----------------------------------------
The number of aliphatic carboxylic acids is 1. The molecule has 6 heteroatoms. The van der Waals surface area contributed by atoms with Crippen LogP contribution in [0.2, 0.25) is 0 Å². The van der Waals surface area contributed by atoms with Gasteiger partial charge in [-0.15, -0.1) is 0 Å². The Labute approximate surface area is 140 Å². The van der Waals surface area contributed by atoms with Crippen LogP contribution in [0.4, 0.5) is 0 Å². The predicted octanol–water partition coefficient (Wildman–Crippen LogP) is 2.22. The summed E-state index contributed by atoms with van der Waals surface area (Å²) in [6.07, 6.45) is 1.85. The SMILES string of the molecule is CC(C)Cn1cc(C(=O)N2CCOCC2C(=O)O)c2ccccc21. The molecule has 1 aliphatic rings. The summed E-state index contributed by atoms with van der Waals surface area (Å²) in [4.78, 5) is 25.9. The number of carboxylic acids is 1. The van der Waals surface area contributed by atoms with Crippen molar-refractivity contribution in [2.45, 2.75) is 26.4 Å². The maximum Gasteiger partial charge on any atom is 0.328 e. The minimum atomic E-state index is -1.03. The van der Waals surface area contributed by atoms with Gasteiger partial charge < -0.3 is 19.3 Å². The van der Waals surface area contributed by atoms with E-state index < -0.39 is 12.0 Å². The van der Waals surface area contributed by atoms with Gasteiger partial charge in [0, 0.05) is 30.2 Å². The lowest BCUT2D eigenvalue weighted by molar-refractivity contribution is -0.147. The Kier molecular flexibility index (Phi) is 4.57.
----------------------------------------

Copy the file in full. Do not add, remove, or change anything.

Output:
The number of aliphatic carboxylic acids is 1. The molecule has 6 heteroatoms. The van der Waals surface area contributed by atoms with Crippen LogP contribution in [0.2, 0.25) is 0 Å². The van der Waals surface area contributed by atoms with Gasteiger partial charge in [-0.15, -0.1) is 0 Å². The Labute approximate surface area is 140 Å². The van der Waals surface area contributed by atoms with Crippen LogP contribution in [0.4, 0.5) is 0 Å². The predicted octanol–water partition coefficient (Wildman–Crippen LogP) is 2.22. The summed E-state index contributed by atoms with van der Waals surface area (Å²) in [6.07, 6.45) is 1.85. The SMILES string of the molecule is CC(C)Cn1cc(C(=O)N2CCOCC2C(=O)O)c2ccccc21. The molecule has 1 aliphatic rings. The summed E-state index contributed by atoms with van der Waals surface area (Å²) in [4.78, 5) is 25.9. The number of carboxylic acids is 1. The van der Waals surface area contributed by atoms with Crippen molar-refractivity contribution in [2.45, 2.75) is 26.4 Å². The maximum Gasteiger partial charge on any atom is 0.328 e. The minimum atomic E-state index is -1.03. The van der Waals surface area contributed by atoms with Gasteiger partial charge < -0.3 is 19.3 Å². The van der Waals surface area contributed by atoms with E-state index < -0.39 is 12.0 Å². The van der Waals surface area contributed by atoms with Gasteiger partial charge in [0, 0.05) is 30.2 Å². The lowest BCUT2D eigenvalue weighted by molar-refractivity contribution is -0.147. The Kier molecular flexibility index (Phi) is 4.57.